In 1986, Officer started home winemaking. It would serve as a side project through his career as a software developer. Then, in his thirties, when Officer would suddenly realize his time was spent staring at a computer screen, it would also serve as the path away from his career and into life with vineyards.

By 1998, still working in the city full-time, Officer and his wife, Kendall Carlisle Officer, would launch their first commercial vintage of Carlisle Wines. All of Officer’s vacation, and weekends were channeled into the work it took to manage harvest and winemaking over the year.

By 2000, Carlisle Wines was producing a 1000 cases per year, the most they could manage with Officer’s day job.”We needed the money from my day job to afford the winery, but couldn’t make enough at that point to quit the day job.” Officer explains. Such an approach included five hours commute by bus between their house in Santa Rosa, and his work in the city.

In 2001, the Officers would bring in college friend Jay Maddox to help with winemaking and viticulture. The day job-winery combo otherwise proved too much. The addition of Maddox would allow Carlisle wines to slowly increase production until finally Officer was able to move full-time to wine.

Spending years on the commute, Officer describes what would be a sort of final epiphany with his day job. In the midst of a long bus ride, Officer came up with the design for what could be called, The Commuter’s Sleep, a kind of velcro head board for sleeping upright.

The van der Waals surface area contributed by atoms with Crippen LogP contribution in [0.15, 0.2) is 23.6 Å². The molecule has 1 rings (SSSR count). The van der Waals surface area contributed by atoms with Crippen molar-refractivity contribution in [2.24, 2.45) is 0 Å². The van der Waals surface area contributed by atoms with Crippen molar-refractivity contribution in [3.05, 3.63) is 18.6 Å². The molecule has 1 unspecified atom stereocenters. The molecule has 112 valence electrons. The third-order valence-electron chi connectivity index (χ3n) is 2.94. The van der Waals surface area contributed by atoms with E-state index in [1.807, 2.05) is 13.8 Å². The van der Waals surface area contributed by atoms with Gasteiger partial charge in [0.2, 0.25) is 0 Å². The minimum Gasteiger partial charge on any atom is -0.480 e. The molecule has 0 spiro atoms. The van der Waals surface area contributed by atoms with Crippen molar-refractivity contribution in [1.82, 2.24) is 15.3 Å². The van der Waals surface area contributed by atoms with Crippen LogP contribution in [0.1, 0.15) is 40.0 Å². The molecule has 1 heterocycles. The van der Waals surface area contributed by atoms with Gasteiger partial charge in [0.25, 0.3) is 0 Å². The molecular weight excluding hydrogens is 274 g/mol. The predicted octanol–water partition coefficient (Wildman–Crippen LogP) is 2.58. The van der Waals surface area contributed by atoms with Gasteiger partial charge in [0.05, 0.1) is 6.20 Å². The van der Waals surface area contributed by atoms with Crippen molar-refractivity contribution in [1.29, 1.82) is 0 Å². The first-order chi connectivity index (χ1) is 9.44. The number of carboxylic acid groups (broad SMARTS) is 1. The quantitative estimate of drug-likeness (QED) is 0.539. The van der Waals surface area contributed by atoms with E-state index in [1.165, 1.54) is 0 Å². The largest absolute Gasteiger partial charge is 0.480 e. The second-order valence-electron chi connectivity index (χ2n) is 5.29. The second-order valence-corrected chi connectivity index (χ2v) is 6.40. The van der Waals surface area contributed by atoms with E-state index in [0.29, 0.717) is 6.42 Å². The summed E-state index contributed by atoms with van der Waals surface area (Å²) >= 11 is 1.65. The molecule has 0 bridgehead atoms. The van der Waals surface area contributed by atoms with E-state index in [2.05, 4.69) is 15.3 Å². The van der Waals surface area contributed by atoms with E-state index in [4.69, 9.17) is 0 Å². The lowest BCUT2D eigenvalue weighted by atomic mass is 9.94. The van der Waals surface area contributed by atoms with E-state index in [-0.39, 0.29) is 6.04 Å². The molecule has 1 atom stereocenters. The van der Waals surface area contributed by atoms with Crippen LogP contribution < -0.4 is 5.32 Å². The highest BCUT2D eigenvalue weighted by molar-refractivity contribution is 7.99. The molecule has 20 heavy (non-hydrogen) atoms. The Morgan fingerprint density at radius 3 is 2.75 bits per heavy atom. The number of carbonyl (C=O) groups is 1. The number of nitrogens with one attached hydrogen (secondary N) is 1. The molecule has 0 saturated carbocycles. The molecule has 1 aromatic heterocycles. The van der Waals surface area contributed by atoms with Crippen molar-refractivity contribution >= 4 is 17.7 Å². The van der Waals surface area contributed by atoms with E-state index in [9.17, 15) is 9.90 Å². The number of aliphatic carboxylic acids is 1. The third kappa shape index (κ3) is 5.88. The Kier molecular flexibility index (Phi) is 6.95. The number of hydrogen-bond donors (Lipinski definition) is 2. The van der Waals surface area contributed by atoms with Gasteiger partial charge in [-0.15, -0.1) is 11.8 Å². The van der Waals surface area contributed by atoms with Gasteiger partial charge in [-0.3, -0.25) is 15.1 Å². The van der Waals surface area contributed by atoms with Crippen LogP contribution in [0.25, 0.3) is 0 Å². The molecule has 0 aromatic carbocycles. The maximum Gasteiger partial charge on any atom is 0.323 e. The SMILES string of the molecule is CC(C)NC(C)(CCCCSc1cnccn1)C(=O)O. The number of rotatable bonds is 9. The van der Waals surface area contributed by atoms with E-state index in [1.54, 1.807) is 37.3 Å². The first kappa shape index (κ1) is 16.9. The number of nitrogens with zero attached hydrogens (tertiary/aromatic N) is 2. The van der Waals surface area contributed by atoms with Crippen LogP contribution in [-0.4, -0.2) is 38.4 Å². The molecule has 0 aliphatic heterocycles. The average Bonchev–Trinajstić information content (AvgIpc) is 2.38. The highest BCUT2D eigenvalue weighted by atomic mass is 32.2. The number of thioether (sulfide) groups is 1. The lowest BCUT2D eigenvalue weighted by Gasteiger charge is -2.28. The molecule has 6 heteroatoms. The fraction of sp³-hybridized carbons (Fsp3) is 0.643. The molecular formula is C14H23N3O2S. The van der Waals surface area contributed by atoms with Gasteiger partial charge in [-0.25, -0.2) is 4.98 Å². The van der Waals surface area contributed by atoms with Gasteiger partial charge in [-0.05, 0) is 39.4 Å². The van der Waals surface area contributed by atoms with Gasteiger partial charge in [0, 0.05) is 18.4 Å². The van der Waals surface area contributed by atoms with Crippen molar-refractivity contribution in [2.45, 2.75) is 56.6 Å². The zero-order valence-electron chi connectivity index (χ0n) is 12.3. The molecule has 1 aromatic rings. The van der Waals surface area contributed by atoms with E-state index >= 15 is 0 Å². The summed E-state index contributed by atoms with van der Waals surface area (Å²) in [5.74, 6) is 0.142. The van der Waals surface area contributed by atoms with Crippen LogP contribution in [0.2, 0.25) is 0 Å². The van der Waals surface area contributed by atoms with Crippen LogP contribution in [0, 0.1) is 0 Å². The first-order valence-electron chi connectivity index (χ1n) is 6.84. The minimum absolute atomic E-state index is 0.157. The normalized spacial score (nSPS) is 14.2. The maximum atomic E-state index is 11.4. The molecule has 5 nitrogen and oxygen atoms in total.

The idea was the commuter would wear a sort of board that extended above their back, a velcro strap would then wrap the forehead, thus holding the commuter’s head upright so he or she could sleep without suffering the problematic head-roll of sleep sitting up. The design humorously reveals the desperation that accompanies doing whatever it takes to follow life’s passion.

In 2004, soon after his design concept, however, instead of going ahead to make his own Commuter’s Sleep, Mike’s wife ran the numbers. Carlisle was finally making just enough wine for him to leave his day job.

Stepping into Old Vine Vineyards

Mike Officer next to old vine ZinfandelMike Officer next to old vine Zinfandel, Carlisle Vineyard, June 2014

In 1997, having started making home wine, but not yet stepping into commercial release, Officer was biking down a private lane in Russian River Valley. He had the sense he’d like to own a vineyard someday but recognized he didn’t yet have the experience tending vines.